The Senate’s duty and the dangerous rise of Mike Pompeo

While Pompeo’s rising star in the White House is easy to understand, it also speaks to deeper issues plaguing the American political psyche.

March 17, 2018 21:34
3 minute read.
The Senate’s duty and the dangerous rise of Mike Pompeo

Central Intelligence Agency Director Mike Pompeo arrives for a closed briefing before the House Intelligence Committee on Capitol Hill in Washington, DC, U.S. May 16, 2017. . (photo credit: REUTERS/AARON P. BERNSTEIN)

The revolving door at the White House continued twirling on March 13, with President Donald Trump firing Secretary of State Rex Tillerson and tapping the director of the Central Intelligence Agency, Mike Pompeo, as his replacement. The decision places Pompeo, a Tea Party Republican and Trump loyalist, as Washington’s top diplomat at a critical point in American engagement on the international stage.

With major decisions on the horizon, including the fate of the Iran nuclear deal, future US involvement in the volatile Middle East and looming talks with North Korea, the choices and demeanor of America’s highest foreign envoy will have a major impact on the direction and success of US foreign policy moving forward.

These are critical, non-partisan issues deeply rooted in the heart of US national security concerns. The Senate – which is constitutionally charged with confirming top presidential nominees – must take a neutral, non-partisan approach when considering Pompeo for the position.

Tillerson’s firing is hardly surprising. The mega-rich former oil executive with the slow Texas drawl never really looked comfortable representing America on the world stage, choosing instead to focus on slashing budgets and increasing efficiency at the State Department. Abroad, he struggled to maintain his stature and influence among foreign counterparts, as President Trump publicly undercut him on key issues like North Korea and turmoil in the Persian Gulf. He departs Foggy Bottom just 13 months after he claimed the job, leaving a noticeably weakened State Department in his wake.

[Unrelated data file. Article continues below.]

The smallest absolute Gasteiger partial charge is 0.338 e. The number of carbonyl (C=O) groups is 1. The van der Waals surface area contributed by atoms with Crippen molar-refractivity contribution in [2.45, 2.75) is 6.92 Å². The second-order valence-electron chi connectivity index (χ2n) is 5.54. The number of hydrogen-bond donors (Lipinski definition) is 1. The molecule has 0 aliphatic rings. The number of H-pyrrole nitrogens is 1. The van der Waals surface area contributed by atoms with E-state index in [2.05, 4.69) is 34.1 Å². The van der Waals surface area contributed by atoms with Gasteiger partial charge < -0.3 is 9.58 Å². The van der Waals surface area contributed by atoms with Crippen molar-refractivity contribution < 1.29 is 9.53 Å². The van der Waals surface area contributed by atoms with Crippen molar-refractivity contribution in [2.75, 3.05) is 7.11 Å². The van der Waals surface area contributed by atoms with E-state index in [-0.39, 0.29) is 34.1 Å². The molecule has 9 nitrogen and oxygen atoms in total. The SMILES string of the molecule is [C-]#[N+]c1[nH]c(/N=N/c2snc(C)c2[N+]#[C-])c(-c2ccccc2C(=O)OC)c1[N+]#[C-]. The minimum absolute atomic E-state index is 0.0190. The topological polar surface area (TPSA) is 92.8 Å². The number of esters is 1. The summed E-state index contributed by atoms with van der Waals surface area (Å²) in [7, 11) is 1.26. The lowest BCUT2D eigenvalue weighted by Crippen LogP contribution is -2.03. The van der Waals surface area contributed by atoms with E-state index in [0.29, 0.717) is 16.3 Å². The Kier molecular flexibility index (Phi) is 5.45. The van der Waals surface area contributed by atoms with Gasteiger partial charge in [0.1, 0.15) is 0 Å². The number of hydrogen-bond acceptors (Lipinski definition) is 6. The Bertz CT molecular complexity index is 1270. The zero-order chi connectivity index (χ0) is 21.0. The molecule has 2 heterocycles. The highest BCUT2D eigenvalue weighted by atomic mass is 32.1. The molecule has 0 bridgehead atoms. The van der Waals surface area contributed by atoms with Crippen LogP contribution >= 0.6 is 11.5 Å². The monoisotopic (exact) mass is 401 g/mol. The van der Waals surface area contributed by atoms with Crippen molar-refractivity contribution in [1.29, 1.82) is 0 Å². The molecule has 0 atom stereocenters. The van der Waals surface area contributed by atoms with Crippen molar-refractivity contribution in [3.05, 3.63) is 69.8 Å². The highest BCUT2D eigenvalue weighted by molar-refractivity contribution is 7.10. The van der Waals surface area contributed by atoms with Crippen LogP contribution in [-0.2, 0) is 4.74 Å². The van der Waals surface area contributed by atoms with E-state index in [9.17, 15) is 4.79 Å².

Pompeo seems a far more natural fit for the position, at least under Trump. The Republican congressman from Kansas, who rode the Tea Party wave into the House in 2010, made a name for himself as a lawmaker by advocating hardline positions on issues like Iran and Guantanamo Bay and harshly grilling Hillary Clinton over the 2012 Benghazi attack. Since taking over as CIA director, he has remained noticeably outspoken but largely deferential to Trump, a style that has allowed him to capture and hold on to a favored seat in the president’s volcanic good graces.

But while Pompeo’s rising star in the White House is easy to understand, it also speaks to deeper issues plaguing the American political psyche.

That one of Congress’ most partisan members is now secretary of state-in-waiting demonstrates the extreme polarization of US politics.

If he is confirmed, the person charged with representing America to the world at large will also be one of the country’s harshest partisans.

As Washington’s most senior diplomat, his ability to succeed will depend far more on his negotiating style and gift for compromise than on the bluster or unabashed vitriol that catapulted him to his current position.

In considering Pompeo for the top diplomatic post, senators from both parties have a responsibility to consider the far-reaching impact of the decision before them.

The State Department, which emerges badly damaged from Tillerson’s tenure, is already reeling – morale within its halls has reportedly tanked and career foreign service officers have departed in stunning numbers. With the US mired in a 17-year war in Afghanistan and facing growing threats from dangerous foes like Iran and North Korea, placing a hardline conservative at the helm of American diplomacy risks over-militarizing US foreign policy and raises the chances of another major war even higher.

The author is a graduate student focusing on national security, diplomacy and intelligence at the University of Texas’s LBJ School of Public Affairs. His work has been featured in publications including The Jerusalem Post, The Dallas Morning News and Task & Purpose.

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